1. Move all the elements smaller than arr[idx] to the left and all the larger elements to the right.
  2. Find the adjusted position for arr[idx] => idx_new.
  3. Keep doing 1~3 until each element is sorted.
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def quick_sort_rcur(arr): 
    def sort(idx, l, r):
        arr[r], arr[idx] = arr[idx], arr[r] 
        less_than_idx = l 
        for i in range(l, r): 
            if arr[i] < arr[r]: 
                arr[i], arr[less_than_idx] = arr[less_than_idx], arr[i]
                less_than_idx += 1
        arr[less_than_idx], arr[r] = arr[r], arr[less_than_idx]
        return less_than_idx

    def partition(l, r): 
        if l >= r: return 
        idx = random.randint(l, r)
        idx_new = sort(idx, l, r)
        partition(l, idx_new-1)
        partition(idx_new+1, r)
    
    partition(0, len(arr)-1)

For iterative method, use a stack to store the newly split range.
Q: Why stack not queue?
A: Actually, either queue or stack should work. There no dependency or priority between these ranges.

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def quick_sort_iter(arr): 

    def sort(idx, l, r):
        arr[r], arr[idx] = arr[idx], arr[r]
        less_than_idx = l
        for i in range(l, r):
            if arr[i] < arr[r]:
                arr[i], arr[less_than_idx] = arr[less_than_idx], arr[i]
                less_than_idx += 1
        arr[less_than_idx], arr[r] = arr[r], arr[less_than_idx]
        return less_than_idx

    n = len(arr)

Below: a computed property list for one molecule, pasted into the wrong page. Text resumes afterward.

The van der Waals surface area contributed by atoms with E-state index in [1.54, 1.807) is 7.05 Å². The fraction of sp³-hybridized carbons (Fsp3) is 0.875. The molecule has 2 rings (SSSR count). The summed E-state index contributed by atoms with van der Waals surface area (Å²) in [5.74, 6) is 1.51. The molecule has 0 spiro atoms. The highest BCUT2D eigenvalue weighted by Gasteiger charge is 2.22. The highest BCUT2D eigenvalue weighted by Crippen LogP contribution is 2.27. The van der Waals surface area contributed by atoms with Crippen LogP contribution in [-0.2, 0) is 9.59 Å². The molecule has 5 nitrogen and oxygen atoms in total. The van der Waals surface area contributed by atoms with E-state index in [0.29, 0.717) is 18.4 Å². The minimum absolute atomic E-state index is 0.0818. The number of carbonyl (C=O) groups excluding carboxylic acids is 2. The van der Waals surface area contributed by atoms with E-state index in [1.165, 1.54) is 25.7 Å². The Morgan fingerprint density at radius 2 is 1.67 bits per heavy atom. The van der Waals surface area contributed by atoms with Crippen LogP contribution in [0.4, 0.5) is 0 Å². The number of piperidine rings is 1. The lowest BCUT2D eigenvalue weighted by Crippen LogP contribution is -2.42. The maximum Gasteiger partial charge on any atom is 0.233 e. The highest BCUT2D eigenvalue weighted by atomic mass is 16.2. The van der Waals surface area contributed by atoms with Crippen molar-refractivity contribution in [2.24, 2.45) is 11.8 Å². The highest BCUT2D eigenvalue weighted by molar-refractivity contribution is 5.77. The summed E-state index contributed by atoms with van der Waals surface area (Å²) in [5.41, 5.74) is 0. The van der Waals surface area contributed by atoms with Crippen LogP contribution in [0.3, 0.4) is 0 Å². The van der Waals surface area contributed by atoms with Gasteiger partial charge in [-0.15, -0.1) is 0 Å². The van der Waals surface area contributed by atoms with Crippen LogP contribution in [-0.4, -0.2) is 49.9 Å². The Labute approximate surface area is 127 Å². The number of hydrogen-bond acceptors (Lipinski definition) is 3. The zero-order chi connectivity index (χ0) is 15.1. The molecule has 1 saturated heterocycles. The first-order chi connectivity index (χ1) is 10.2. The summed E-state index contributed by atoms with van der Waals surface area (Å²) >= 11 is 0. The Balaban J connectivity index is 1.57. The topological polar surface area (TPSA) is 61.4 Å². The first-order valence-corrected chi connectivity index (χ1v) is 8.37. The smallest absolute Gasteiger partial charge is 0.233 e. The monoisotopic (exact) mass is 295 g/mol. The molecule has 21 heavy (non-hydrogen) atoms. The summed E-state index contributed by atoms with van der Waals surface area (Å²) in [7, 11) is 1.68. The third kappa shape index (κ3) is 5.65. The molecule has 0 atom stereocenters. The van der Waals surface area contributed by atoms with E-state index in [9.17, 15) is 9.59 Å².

stack = [(0, n-1)]
    while stack: 
        l, r = stack.pop() 
        if l >= r: continue 
        idx = random.randint(l, r)
        idx_new = sort(idx, l, r)
        stack.append((l, idx_new-1))
        stack.append((idx_new+1, r))

Heap Sort

The basic idea of heap sort is to think of an array as a binary tree. For each parent node in this binary tree, it has a value which is greater than its left child and right child. Therefore, the root of this tree is the largest element in the array. This is called a max heap.
heapify function takes O(log(n)) time. What does it do? After we removing the max item which is the root, from the tree, we put its last element in the array in the root position temporarily. So we need to make sure this new tree is legitimate. We check the new root node and compare it with its children until it finds its right position.

Q: Why do we put the last element in the array as the new temp root?
A: Think about a tree with no root node and need to get one of the other node into the root position. If we move any node other than the last node, then based on the array-tree illustration, there will be a big change in the tree and you would expect more than one node become ilegal. However, if we move the last node to the root, then only the new root node is ilegal. Just applying heapify function to the new root solves the problem.